Title: Flying the Edge of America
Author: David Millett and Julia Buss
Pages: 196, Paperback
Reviewed by: Gary Sorkin, Pacific Book Review
Pacific Book ReviewWritten in an interlaced diary format the stories of David Millett, the pilot, and Julia Buss, the intrepid passenger and companion, Flying the Edge of America shares the modern day adventure of touring the country in a self-piloted private airplane.
Having a noticeably delightful charm from being of British decent, the co-authors take you on their journey circumventing America in a “pogo-stick series of encounters” dropping in at points hundreds of miles apart. Upon landing, the travelers are faced with logistical issues of touring the countryside by either renting a car, hiring a taxi or shuttle, or meeting friends to assimilate more closely into the regional culture. Nonetheless the combination of David’s “Amelia Earhart seat-of-the-pants type” of commandeering and Julia’s “Charles Kuralt journalistic style” seeking the color of the local story, takes the reader on an adventure only few are ever privileged to experience first hand. Throughout the journey, Millett’s analytical mind continuously weighs thoughts of logical choices while Buss’ feminine emotions tend to lean more to the feelings and impressions of the locals they encounter. Together they unfold a duet of trust, friendship and invite you into a love story while masking it as an adventure chronicle.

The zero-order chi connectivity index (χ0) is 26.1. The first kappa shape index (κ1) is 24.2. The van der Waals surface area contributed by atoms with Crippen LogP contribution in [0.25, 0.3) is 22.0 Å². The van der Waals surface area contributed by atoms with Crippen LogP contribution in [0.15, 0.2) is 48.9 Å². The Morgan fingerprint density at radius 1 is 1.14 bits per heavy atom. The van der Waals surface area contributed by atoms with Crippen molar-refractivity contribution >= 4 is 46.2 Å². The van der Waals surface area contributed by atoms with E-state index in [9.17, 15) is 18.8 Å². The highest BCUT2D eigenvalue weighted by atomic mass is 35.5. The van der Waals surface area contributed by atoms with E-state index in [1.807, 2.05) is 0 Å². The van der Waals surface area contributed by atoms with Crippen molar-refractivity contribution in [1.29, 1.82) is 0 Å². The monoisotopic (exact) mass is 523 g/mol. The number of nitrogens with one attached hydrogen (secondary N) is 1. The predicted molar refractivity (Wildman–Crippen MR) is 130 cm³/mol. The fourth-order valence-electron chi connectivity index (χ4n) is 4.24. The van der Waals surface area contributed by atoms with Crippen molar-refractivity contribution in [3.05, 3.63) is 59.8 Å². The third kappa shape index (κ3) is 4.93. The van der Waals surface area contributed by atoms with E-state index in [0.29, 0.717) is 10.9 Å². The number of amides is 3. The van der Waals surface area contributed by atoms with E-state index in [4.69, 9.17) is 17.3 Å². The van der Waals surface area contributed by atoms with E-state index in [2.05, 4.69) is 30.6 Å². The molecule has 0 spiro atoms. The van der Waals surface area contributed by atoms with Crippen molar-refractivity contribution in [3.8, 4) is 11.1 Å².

Traveling clockwise along the perimeter of the Continental United States, from their origin and home in the San Francisco Bay Area, Millett and Buss encounter the threads of the sights and people that weave the fabric of America. From behind their sunglasses, caps, and casual clothing, Millett and Buss observe and experience the natural beauty of the country by hiking or taking excursions into the back country. They get a geological view of the terrain from the air. They seek out every opportunity to mix with the locals, and are truly appreciative of the kindness in others. They sample the delicacies of the local region or put up with the “burger, fries and coleslaw” just the same. Highlighted with Buss’ photographic eye and full of many captivating photographs, the co-authors developed a see-saw style whereas Millett would write about the journey from a pilot’s point-of-view, and Buss would write about the history and present day circumstances on their score of stops along the way.
I certainly would recommend reading this book as I have found Flying the Edge of America to be very relaxing and enjoy the non-presumptuous openness and honesty of both Millett and Buss.